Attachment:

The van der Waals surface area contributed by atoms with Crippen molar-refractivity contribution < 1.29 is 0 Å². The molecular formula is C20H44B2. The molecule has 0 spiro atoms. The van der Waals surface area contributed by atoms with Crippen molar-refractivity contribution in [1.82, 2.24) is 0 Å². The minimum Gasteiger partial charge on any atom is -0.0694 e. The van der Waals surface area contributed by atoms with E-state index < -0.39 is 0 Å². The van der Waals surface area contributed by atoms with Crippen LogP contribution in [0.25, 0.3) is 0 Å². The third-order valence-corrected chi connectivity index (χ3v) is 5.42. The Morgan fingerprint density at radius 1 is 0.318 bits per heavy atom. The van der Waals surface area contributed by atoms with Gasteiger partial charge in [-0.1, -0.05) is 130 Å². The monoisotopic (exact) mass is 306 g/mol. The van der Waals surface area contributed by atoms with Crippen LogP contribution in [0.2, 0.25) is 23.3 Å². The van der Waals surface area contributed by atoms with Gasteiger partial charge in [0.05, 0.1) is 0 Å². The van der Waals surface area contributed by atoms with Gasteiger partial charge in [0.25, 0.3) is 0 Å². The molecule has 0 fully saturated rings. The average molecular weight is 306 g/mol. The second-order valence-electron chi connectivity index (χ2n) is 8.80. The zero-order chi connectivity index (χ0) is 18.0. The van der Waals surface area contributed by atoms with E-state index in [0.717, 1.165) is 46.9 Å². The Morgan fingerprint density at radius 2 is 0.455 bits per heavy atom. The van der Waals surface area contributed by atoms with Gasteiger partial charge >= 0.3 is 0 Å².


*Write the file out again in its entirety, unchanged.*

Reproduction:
The van der Waals surface area contributed by atoms with Crippen molar-refractivity contribution < 1.29 is 0 Å². The molecular formula is C20H44B2. The molecule has 0 spiro atoms. The van der Waals surface area contributed by atoms with Crippen molar-refractivity contribution in [1.82, 2.24) is 0 Å². The minimum Gasteiger partial charge on any atom is -0.0694 e. The van der Waals surface area contributed by atoms with E-state index < -0.39 is 0 Å². The van der Waals surface area contributed by atoms with Crippen LogP contribution in [0.25, 0.3) is 0 Å². The third-order valence-corrected chi connectivity index (χ3v) is 5.42. The Morgan fingerprint density at radius 1 is 0.318 bits per heavy atom. The van der Waals surface area contributed by atoms with Gasteiger partial charge in [-0.1, -0.05) is 130 Å². The monoisotopic (exact) mass is 306 g/mol. The van der Waals surface area contributed by atoms with Crippen LogP contribution in [0.2, 0.25) is 23.3 Å². The van der Waals surface area contributed by atoms with Gasteiger partial charge in [0.05, 0.1) is 0 Å². The van der Waals surface area contributed by atoms with Gasteiger partial charge in [0.25, 0.3) is 0 Å². The molecule has 0 fully saturated rings. The average molecular weight is 306 g/mol. The second-order valence-electron chi connectivity index (χ2n) is 8.80. The zero-order chi connectivity index (χ0) is 18.0. The van der Waals surface area contributed by atoms with E-state index in [0.717, 1.165) is 46.9 Å². The Morgan fingerprint density at radius 2 is 0.455 bits per heavy atom. The van der Waals surface area contributed by atoms with Gasteiger partial charge >= 0.3 is 0 Å².